The 1619 Project’s actual aim from the beginning was to ‘reframe’ American history to centre the narrative around the oppressed. Unfortunately Nikole Hannah-Jones has been remarkably coy about her overall purpose (not to mention her corporate sponsors). However, I think it is reasonable to say that it attempts to create and promote an alternative revisionist history of the United States from its roots in British colonialism. The objects of veneration that can be seen most clearly in the 1619 Project are the individuals in American history, who: (a) belonged to groups seen to be historically oppressed, and (b) are seen to have worked toward ends of political or sexual liberation for their oppressed group.

On the other hand, we now also have a 1776 Project, supported by – for example – The Atlantic’s Conor Friedersdorf, as well as a broad array of historical scholars from the (Trotskyist) left, the liberal centre and the conservative right. These scholars rightly point out that the 1619 Project is ideologically motivated. However, the aim of the 1776 Project goes further than simply debunking the factual or interpretive missteps of Hannah-Jones and her fellow contributors to the New York Times. Their aim is instead to preserve and expand an ideological reading of history that places the fundamentally deistic and nominalist ideas of the American experiment at the centre of the same world-historical struggle for liberation. The aim is to preserve the Founding Fathers, the ideological principles of the founding documents, and an abstract concept of liberty as the objects of public veneration.

As Orthodox Christians, the first thing we need to understand is that these duelling myths are not our myths. Both myths are grounded in a historical naïveté about human nature and the potential for human perfection apart from God’s grace. We do not and cannot recognise a salvation of the world through abstract ideas like representative government, or through pieces of paper like the Constitution of the United States. We do not hold any truth to be ‘self-evident’ other than the Living Truth, which is the truth of one Essence in three Persons that is rendered visible and intelligible to us in the God-man, Jesus of Nazareth. I stand in full agreement with Orthodox theologians like Christos Yannaras and Vigen Guroian – and, for that matter, non-Orthodox theologians like Stanley Hauerwas and John Milbank – when they voice their doubts about the fundamental soundness of America’s founding ideology and its commensurability with the revealed truth of Christ’s Person.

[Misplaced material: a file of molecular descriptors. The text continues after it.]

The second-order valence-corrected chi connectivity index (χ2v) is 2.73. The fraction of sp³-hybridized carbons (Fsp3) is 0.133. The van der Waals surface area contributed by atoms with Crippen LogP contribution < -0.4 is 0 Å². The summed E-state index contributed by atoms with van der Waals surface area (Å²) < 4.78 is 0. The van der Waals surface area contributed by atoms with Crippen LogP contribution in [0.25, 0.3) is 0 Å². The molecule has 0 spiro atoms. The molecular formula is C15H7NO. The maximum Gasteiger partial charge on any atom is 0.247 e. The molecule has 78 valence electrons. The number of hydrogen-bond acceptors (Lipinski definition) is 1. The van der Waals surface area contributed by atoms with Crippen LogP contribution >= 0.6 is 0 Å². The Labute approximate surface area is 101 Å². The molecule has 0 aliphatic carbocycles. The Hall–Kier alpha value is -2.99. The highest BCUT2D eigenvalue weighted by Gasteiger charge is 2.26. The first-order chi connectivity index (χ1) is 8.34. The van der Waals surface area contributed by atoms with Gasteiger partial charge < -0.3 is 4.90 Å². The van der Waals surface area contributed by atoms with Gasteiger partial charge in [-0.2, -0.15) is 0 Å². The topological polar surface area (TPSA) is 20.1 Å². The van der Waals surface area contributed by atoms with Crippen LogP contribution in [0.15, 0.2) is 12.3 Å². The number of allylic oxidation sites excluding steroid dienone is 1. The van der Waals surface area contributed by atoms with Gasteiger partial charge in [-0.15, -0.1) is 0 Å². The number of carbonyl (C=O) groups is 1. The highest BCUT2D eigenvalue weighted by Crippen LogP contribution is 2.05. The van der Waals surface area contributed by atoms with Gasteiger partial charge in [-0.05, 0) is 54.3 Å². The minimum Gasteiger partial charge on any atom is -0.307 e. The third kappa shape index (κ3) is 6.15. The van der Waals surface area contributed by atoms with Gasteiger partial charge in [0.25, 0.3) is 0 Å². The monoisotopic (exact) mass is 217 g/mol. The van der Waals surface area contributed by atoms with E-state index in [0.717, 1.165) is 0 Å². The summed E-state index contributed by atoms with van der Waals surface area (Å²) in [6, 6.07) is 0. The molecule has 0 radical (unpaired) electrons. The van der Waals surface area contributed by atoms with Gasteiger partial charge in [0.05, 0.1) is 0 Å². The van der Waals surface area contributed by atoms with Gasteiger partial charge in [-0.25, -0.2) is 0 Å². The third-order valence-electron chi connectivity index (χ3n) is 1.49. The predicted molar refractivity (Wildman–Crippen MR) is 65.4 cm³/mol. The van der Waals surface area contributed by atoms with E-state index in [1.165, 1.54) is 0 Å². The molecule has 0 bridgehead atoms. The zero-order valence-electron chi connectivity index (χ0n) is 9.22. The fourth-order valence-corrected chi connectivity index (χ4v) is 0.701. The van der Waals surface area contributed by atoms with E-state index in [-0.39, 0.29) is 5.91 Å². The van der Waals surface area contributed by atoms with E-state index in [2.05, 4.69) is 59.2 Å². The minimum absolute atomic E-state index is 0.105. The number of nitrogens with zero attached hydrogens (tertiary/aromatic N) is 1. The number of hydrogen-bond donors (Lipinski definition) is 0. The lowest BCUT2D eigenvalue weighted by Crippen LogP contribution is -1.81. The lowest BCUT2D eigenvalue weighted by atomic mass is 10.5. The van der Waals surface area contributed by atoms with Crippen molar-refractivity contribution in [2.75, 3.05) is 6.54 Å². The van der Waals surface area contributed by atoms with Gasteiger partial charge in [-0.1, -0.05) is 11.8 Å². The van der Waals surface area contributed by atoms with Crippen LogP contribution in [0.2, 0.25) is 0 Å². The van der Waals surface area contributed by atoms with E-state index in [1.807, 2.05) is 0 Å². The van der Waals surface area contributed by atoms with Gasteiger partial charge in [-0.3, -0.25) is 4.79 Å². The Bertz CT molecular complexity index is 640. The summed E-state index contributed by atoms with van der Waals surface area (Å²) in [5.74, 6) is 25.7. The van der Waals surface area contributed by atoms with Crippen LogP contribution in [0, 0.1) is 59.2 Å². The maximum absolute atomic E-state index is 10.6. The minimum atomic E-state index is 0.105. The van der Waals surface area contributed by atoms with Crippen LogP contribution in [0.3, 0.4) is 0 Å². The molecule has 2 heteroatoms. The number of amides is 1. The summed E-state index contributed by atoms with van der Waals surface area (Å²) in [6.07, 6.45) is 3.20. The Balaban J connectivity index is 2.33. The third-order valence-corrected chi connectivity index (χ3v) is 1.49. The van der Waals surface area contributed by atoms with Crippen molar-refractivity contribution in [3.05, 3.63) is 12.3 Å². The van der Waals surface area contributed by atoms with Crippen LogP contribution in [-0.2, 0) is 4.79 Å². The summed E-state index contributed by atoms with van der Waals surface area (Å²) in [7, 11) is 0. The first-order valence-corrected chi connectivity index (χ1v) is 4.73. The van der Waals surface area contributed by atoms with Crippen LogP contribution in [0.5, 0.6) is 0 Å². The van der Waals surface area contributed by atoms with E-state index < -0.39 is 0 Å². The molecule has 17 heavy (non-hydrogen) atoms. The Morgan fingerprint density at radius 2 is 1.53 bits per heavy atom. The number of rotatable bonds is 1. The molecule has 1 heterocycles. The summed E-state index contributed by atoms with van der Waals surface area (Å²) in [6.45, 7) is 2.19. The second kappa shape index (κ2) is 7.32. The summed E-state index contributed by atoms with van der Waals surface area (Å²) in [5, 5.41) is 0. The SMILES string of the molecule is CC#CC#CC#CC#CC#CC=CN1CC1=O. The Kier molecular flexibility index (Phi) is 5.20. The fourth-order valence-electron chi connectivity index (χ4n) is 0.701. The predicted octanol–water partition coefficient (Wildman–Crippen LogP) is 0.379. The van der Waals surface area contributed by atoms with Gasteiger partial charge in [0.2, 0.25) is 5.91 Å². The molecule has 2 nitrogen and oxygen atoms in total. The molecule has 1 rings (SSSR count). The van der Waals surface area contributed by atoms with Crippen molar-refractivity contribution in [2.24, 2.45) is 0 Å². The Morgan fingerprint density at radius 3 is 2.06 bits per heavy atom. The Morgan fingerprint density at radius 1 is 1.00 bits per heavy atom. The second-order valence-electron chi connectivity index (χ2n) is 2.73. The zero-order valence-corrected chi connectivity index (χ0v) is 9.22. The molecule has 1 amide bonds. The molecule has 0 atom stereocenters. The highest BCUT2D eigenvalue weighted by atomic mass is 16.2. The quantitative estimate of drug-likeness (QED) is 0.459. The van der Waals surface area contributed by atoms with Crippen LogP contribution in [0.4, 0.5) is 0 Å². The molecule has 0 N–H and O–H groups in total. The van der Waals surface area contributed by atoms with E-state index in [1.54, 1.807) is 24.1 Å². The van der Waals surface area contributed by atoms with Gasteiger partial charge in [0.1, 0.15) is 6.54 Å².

However, we can and should recognise that governments – even governments that are held captive to wicked men or to erroneous ideas – are nevertheless given their authority and legitimacy by God. Christians in America should still give due gratitude and respect to the establishment of justice and the insurance of domestic tranquillity – to borrow the language of the Constitutional Preamble – that the American state has (at its best) been able to provide to most of its citizens, including us. These public goods are precious and desirable, and we recognise them in every Divine Liturgy – when we pray to the Lord ‘for our country, for the president, and for all in public service… For this city, and for every city and land, and for the faithful who live in them… For favorable weather, for an abundance of the fruits of the earth, and for peaceful times’.

We are compelled to pray for the country, for our cities, and for those in public service. This means that we are also compelled to seek their good. It is therefore wrong to support an unlawful riot in our nation’s capital, which seeks to maintain the President in contravention of our established Constitutional order. On the other hand, however, we must be careful not to indulge in the sorts of sentimentality that the President’s most vocal critics indulge in, when they describe the halls of our government as ‘sacred’. This is a form of idolatry, and we must oppose this as well.